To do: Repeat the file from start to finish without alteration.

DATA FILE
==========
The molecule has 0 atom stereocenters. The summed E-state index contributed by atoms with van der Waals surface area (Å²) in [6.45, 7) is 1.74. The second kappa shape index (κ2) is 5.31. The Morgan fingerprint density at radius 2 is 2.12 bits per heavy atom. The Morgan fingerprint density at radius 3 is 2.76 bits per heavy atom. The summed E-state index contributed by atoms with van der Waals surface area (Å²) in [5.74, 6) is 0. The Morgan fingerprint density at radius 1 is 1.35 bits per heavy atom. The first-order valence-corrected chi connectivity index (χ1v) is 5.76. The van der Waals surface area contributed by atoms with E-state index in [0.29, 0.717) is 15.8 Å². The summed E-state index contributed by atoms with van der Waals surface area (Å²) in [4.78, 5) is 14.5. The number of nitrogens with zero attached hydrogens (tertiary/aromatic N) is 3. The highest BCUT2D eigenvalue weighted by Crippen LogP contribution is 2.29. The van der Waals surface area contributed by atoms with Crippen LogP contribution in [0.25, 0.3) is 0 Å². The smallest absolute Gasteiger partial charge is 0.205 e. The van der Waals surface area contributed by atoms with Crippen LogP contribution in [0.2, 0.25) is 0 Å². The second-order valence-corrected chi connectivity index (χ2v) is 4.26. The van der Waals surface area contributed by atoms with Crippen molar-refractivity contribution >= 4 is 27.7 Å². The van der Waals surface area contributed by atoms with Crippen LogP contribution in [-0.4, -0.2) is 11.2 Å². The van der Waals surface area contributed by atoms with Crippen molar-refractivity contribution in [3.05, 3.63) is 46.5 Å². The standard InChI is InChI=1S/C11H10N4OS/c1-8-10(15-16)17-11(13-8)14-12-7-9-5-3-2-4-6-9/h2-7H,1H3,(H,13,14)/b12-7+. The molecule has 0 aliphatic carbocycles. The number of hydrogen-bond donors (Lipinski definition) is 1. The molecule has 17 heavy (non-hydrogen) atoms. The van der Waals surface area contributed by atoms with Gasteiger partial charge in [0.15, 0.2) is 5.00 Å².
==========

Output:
The molecule has 0 atom stereocenters. The summed E-state index contributed by atoms with van der Waals surface area (Å²) in [6.45, 7) is 1.74. The second kappa shape index (κ2) is 5.31. The Morgan fingerprint density at radius 2 is 2.12 bits per heavy atom. The Morgan fingerprint density at radius 3 is 2.76 bits per heavy atom. The summed E-state index contributed by atoms with van der Waals surface area (Å²) in [5.74, 6) is 0. The Morgan fingerprint density at radius 1 is 1.35 bits per heavy atom. The first-order valence-corrected chi connectivity index (χ1v) is 5.76. The van der Waals surface area contributed by atoms with E-state index in [0.29, 0.717) is 15.8 Å². The summed E-state index contributed by atoms with van der Waals surface area (Å²) in [4.78, 5) is 14.5. The number of nitrogens with zero attached hydrogens (tertiary/aromatic N) is 3. The highest BCUT2D eigenvalue weighted by Crippen LogP contribution is 2.29. The van der Waals surface area contributed by atoms with Crippen LogP contribution in [0.25, 0.3) is 0 Å². The smallest absolute Gasteiger partial charge is 0.205 e. The van der Waals surface area contributed by atoms with Crippen LogP contribution in [0.2, 0.25) is 0 Å². The second-order valence-corrected chi connectivity index (χ2v) is 4.26. The van der Waals surface area contributed by atoms with Crippen molar-refractivity contribution >= 4 is 27.7 Å². The van der Waals surface area contributed by atoms with Crippen LogP contribution in [-0.4, -0.2) is 11.2 Å². The van der Waals surface area contributed by atoms with Crippen molar-refractivity contribution in [3.05, 3.63) is 46.5 Å². The standard InChI is InChI=1S/C11H10N4OS/c1-8-10(15-16)17-11(13-8)14-12-7-9-5-3-2-4-6-9/h2-7H,1H3,(H,13,14)/b12-7+. The molecule has 0 aliphatic carbocycles. The number of hydrogen-bond donors (Lipinski definition) is 1. The molecule has 17 heavy (non-hydrogen) atoms. The van der Waals surface area contributed by atoms with Gasteiger partial charge in [0.15, 0.2) is 5.00 Å².